To find the optimal derivatization temperature and heating time, a set of additional experiments was carried out, varying the temperature in a range of 25-85C and the heating time in a range of 0-25 minutes. Keeping the temperature constant (85C, in accordance with the literature source [1]), the maximum response was achieved within 5 minutes (Fig.1A). The effect of the heating temperature was evaluated, keeping the reaction time (20 min) constant. The best response was obtained at 45C and further temperature increases did not affect the result (Fig.1B). Finally, the derivatization conditions were as follows: the amount of reactant – 100 µL of reactant per each analyte, derivatization temperature  45C and derivatization time 20 minutes.

1 2


Figure 1. Effect of heating temperature (A) and time (B) on derivatization efficiency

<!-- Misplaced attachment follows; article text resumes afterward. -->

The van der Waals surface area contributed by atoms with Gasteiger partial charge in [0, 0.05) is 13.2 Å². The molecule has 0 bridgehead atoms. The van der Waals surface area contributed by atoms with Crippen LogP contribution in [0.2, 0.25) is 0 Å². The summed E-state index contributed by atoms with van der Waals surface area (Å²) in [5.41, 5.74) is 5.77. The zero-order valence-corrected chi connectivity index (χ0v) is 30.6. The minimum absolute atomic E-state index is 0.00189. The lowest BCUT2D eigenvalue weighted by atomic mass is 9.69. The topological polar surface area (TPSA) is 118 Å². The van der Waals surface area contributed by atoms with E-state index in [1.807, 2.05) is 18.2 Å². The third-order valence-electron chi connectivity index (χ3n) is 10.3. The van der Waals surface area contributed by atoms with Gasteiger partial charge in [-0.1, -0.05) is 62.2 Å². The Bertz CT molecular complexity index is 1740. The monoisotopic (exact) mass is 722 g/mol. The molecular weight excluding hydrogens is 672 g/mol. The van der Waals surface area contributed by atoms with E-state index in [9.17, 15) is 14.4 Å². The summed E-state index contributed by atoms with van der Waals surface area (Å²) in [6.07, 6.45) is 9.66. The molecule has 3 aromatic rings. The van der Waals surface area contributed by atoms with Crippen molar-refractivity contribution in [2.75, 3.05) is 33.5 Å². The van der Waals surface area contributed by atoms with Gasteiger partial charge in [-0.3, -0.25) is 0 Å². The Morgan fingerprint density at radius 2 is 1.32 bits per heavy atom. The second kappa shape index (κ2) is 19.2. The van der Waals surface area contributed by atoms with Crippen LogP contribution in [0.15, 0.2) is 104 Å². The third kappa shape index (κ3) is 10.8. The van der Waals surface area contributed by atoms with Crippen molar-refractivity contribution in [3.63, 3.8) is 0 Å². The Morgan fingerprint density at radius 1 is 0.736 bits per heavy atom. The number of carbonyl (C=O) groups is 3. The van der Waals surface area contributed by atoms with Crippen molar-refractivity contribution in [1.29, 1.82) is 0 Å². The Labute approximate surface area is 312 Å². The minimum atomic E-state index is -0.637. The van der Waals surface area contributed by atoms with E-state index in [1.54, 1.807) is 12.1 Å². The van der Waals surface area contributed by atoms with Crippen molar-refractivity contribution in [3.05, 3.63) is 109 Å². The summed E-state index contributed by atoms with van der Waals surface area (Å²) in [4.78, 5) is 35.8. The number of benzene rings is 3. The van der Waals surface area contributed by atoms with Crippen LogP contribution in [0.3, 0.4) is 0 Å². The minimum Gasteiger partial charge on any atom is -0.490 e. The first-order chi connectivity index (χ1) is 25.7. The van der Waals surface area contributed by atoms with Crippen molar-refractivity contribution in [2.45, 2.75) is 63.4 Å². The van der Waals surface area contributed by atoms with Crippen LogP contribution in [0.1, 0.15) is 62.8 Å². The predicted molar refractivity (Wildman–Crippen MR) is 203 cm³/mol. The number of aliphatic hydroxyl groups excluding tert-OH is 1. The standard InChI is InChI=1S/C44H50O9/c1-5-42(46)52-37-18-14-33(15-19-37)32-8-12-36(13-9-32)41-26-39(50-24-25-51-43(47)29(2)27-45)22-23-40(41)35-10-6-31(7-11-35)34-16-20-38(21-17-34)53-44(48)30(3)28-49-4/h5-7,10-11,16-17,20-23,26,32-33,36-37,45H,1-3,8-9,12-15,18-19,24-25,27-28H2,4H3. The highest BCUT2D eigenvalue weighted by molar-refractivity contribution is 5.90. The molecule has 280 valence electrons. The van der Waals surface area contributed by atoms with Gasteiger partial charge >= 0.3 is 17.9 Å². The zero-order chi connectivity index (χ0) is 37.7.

2) Choice of background electrolyte

Underivized TDG and its oxidation products are neutral at pH below 9 and, thus, can be analysed using the MEKC separation technique. Applying 50 mM borate buffer with 100 mM SDS and direct UV detection at 200 nm, TDG and TDGO could be separated within 7 min. The LOD for TDG and TDGO was 0.1 mM. The high values of LOD are logically justified due to the absence of strong UV adsorbing sites. In this work, an improved method for the analysis of target sulphur compounds involved derivatization with phthalic anhydride incorporating chromophore sites into the analyte structure and, at the same time, affecting the pKa value of the formed derivatives and giving a charge to the molecules at pH below 9.


The optimization of the separation conditions was carried out by the investigation of the effect of buffer pH, concentration, capillary temperature and applied voltage on separation efficiency.